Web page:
Prescribing patterns and administration of intravenous paracetamol: a clinical audit
Background: Intravenous (IV) paracetamol was authorised by the Irish Medicines Board in 2003. Thereafter, the Drugs and Therapeutics Committee (DTC) in the study hospital added the IV preparation to the hospital formulary in September 2005. The DTC policy allows for IV administration only when the oral (PO), rectal (PR) and enteral routes are not available.
Aim: To identify the prescribing and administration patterns of IV paracetamol, to assess its appropriateness and to identify the associated opportunity cost.
Methods: A retrospective survey was conducted on patients who were prescribed paracetamol on adult medical and surgical wards. The patients were randomly selected and their healthcare charts were reviewed over a two-week period in September 2008.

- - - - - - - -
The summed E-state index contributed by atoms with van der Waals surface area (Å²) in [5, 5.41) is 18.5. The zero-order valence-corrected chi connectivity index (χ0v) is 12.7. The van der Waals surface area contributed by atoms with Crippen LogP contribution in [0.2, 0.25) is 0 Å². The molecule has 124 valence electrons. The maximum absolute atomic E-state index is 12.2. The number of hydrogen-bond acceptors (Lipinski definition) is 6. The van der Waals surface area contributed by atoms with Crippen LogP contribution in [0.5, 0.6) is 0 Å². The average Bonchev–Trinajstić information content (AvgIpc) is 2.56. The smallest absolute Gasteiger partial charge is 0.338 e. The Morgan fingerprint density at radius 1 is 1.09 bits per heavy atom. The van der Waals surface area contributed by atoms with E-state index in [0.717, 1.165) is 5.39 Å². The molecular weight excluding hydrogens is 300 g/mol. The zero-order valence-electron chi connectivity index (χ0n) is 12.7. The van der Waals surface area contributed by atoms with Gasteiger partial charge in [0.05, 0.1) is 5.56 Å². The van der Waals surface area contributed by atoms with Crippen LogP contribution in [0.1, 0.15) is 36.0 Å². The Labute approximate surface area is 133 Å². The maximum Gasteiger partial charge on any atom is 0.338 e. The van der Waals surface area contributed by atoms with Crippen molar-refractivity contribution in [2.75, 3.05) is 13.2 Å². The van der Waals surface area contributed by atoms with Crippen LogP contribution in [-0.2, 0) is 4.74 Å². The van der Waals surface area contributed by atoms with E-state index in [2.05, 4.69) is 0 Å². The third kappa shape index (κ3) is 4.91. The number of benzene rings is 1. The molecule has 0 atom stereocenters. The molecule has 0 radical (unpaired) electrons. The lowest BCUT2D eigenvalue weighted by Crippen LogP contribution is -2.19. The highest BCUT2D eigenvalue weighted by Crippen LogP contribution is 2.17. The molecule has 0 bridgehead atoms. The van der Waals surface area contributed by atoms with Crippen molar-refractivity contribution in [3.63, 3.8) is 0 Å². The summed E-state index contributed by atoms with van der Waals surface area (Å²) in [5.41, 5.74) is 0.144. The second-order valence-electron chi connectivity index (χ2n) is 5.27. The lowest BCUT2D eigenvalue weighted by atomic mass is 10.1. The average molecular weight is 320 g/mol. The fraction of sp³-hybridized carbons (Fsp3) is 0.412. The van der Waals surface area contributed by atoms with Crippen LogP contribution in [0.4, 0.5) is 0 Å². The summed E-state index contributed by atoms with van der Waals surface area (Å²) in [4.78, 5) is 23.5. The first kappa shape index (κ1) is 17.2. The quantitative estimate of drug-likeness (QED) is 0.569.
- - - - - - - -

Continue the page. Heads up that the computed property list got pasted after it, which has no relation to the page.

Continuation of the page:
Results: A total of 1,934 administrations were surveyed. Compliance with policy was demonstrated in 94.3% of administrations. The opportunity cost of using IV instead of PO tablets was found to be in excess of €23,000 per annum for the study hospital.
Conclusion: The majority of paracetamol administration was compliant with hospital policy. The cost implications for inappropriate administration were identified by calculating the difference incurred when IV was chosen over the equally efficacious PO/PR routes. Current findings and recommendations can be presented to relevant stakeholders (doctors, nurses and pharmacists) in order to review the usage of IV paracetamol and improve adherence with policy guidelines.
CommentsThe original article is available at http://www.rcsismj.com/ Part of the RCSIsmj collection: https://doi.org/10.25419/rcsi.c.6760506.v1
Published CitationFitzharris L, Grimes T. Prescribing patterns and administration of intravenous paracetamol: a clinical audit. RCSIsmj. 2010;3(1):29-32
- Undergraduate Research
PublisherRCSI University of Medicine and Health Sciences
- Published Version (Version of Record)